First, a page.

Syrian crisis closer and closer to anarchy
The Syrian crisis has entered a new phase. There has been a positive trend among the opposition to conduct pragmatic negotiations with the authorities, and "irreconcilable" actually demonstrated their ideological and tactical similarities to a terrorist organization. Turning to terrorism, they direct attacks at Alawites, Christians and threatening civil aviation.
On Monday, in Jaramani - Damascus area, inhabited by Christians, a car was blown up. Five are dead, nearly 30 wounded, among them women and children. This is the third attack in Jaramani last week.
Starting Tuesday, as rebels said, they intend to shoot down civilian planes traveling to Damascus and Aleppo. According to them, the Assad regime uses them to deliver military supplies from the allies. For these purposes the armed opposition has 20 MANPADS, that, as recently reported by the regional media, were obtained by the rebels through Turkey from Qatar and Saudi Arabia. The rebels have promised to carry out terrorist attacks against civilian airports.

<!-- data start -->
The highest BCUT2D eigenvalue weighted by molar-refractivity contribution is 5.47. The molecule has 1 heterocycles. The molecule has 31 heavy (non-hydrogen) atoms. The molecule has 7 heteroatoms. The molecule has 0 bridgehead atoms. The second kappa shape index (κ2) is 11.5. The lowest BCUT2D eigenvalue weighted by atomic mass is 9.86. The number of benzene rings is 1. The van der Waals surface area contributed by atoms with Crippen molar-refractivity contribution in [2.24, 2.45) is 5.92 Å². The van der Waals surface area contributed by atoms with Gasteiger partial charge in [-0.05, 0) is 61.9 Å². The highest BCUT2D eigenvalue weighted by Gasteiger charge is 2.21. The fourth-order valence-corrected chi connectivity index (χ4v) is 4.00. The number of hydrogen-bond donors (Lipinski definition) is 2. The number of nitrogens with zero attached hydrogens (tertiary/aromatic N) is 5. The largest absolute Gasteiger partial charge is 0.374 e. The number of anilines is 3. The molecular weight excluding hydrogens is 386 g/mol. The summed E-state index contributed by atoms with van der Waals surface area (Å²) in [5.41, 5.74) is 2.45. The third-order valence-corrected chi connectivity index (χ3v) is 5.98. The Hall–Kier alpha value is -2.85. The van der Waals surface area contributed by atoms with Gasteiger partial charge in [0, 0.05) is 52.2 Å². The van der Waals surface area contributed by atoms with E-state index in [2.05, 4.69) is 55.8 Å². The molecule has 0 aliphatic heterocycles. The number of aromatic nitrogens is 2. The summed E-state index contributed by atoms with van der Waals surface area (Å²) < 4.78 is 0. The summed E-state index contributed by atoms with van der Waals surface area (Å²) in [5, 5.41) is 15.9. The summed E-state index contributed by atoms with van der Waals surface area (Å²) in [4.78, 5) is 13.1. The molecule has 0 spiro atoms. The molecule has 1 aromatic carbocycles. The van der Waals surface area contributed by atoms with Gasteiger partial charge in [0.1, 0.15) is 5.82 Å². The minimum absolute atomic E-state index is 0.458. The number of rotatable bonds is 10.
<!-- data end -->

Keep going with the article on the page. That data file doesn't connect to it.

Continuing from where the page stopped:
The Russian Foreign Ministry urged Russians not to travel to Syria - for the second time since the Syrian conflict. The government recommends that Russians who live in this country use "safe exit routes."
Moscow turned to the capitals whose leaders may influence the armed opposition, called for work on militants to stop those threats: "If the threats of the Syrian army are implemented in practice, full responsibility for the consequences will fall not only on the direct perpetrators, but also on their supporters". The Foreign Ministry said that the threat was "absolutely unacceptable" and violated the Chicago Convention of 1944 "On International Civil Aviation." The Russian Foreign Ministry said that the Syrian armed opposition now is not much different from a known terrorist organization. "From a moral and legal point of view it means the critical closeness of the opposition to the "red line" behind which its actions are no different from the crimes of "Al- Qaeda."